12th February – Latin at Madingley

It is always a joy to return to Madingley, especially when there is the opportunity to renew acquaintances from earlier courses. Since the Reading Latin and Greek courses are regular events, roughly every 3 months, such meetings are guaranteed. The purpose of this course was to read the first half of Cicero’s Pro Roscio. The last 3 Latin courses I have attended have been on Cicero and this is no accident. I remember from school that I was more comfortable with Cicero than some of the other authors we did. Our school texts, particularly in the lower school had too much reliance on military strategy for my liking, with the Romans seemingly for ever routing the enemy. Of course we read Virgil, Ovid and Catullus and enjoyed them too, but poetry can be difficult. But the real reason probably lies in my usual choice of reading matter. I have always preferred fact to fiction, though I have tried to broaden my reading to include some novels over the last 20 or 30 years. There is something very compelling about reading the defence speech of a real legal case that happened over 2000 years ago. Personal accounts, such as letters and diaries have always interested me, for the light they throw not only on the way of life of our ancestors but also on the way they thought.

Having just dismissed novels I will however admit to having read an excellent novel on the Pro Roscio case, “Roman Blood” by Steven Saylor. Since my first introduction to this author with “Murder on the Appian Way”, which I read as background to Pro Milone,  I have been steadily working through the other Gordianus books. I find the main protagonist and the portrayal of Ancient Rome very believable.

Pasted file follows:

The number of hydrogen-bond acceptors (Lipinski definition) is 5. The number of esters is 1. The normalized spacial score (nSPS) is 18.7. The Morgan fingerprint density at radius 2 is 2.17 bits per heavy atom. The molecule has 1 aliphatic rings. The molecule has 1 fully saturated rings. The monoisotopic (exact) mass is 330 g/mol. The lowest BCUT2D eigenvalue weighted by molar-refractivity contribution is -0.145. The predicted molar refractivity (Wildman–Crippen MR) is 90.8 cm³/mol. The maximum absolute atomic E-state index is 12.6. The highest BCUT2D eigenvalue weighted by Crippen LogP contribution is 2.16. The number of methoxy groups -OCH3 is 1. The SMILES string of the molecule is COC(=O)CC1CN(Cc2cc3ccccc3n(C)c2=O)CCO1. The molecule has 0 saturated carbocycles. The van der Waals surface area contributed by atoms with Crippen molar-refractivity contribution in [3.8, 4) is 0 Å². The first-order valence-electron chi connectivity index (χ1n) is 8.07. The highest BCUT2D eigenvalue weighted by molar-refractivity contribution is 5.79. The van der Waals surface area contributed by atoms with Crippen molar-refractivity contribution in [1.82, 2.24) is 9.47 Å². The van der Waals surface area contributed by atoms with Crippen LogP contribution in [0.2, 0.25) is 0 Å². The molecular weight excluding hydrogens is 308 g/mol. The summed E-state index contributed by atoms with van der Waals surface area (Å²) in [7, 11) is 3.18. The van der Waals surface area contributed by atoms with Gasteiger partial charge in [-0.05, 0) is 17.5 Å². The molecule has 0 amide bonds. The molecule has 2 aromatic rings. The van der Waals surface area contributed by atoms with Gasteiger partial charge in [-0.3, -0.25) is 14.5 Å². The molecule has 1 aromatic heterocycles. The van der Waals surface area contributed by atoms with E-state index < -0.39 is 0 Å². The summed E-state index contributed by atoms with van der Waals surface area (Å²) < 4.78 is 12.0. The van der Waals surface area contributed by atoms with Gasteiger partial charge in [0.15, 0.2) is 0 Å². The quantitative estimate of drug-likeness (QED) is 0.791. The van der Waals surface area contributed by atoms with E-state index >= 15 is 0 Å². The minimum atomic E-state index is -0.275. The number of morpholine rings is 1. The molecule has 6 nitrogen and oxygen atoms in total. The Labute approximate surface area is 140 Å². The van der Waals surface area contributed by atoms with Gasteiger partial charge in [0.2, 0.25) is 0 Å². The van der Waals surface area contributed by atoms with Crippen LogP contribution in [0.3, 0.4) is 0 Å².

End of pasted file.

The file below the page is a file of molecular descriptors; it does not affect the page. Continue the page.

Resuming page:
There were many classicists at Madingley that weekend, but Latinists were far out-numbered by Hellenists, many of whom I knew from earlier Greek and Latin courses at Madingley. They were there to study New Testament Greek. During the Saturday afternoon break, the weather being rather inclement, and curiosity overwhelming my desire to stride out into the Cambridgeshire countryside I decided to watch a game of Scabble in Greek. I have the Spanish version myself, which I bought as a teaching aide, but have only managed to play once. It was therefore interesting to see this game being played in Greek. With reference to a Greek dictionary installed as an app on an iphone the game proceeded magnificently and the whole board was used. It is an excellent learning tool.

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